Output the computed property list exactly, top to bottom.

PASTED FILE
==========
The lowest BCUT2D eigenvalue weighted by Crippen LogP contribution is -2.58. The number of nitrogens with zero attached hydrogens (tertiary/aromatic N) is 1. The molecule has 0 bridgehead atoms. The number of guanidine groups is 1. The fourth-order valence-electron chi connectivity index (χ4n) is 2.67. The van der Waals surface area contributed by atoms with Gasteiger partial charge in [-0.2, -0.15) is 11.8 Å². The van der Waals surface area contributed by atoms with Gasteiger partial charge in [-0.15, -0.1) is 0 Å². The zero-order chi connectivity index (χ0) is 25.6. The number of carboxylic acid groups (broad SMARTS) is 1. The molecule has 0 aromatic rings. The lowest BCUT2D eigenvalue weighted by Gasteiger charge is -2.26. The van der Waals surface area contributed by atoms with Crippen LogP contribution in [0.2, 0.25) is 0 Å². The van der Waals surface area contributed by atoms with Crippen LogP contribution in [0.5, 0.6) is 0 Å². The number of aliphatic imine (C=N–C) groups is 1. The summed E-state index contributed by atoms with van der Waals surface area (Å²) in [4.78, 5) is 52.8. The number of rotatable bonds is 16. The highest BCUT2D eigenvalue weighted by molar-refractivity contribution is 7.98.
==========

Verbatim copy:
The lowest BCUT2D eigenvalue weighted by Crippen LogP contribution is -2.58. The number of nitrogens with zero attached hydrogens (tertiary/aromatic N) is 1. The molecule has 0 bridgehead atoms. The number of guanidine groups is 1. The fourth-order valence-electron chi connectivity index (χ4n) is 2.67. The van der Waals surface area contributed by atoms with Gasteiger partial charge in [-0.2, -0.15) is 11.8 Å². The van der Waals surface area contributed by atoms with Gasteiger partial charge in [-0.15, -0.1) is 0 Å². The zero-order chi connectivity index (χ0) is 25.6. The number of carboxylic acid groups (broad SMARTS) is 1. The molecule has 0 aromatic rings. The lowest BCUT2D eigenvalue weighted by Gasteiger charge is -2.26. The van der Waals surface area contributed by atoms with Crippen LogP contribution in [0.2, 0.25) is 0 Å². The van der Waals surface area contributed by atoms with Crippen LogP contribution in [0.5, 0.6) is 0 Å². The number of aliphatic imine (C=N–C) groups is 1. The summed E-state index contributed by atoms with van der Waals surface area (Å²) in [4.78, 5) is 52.8. The number of rotatable bonds is 16. The highest BCUT2D eigenvalue weighted by molar-refractivity contribution is 7.98.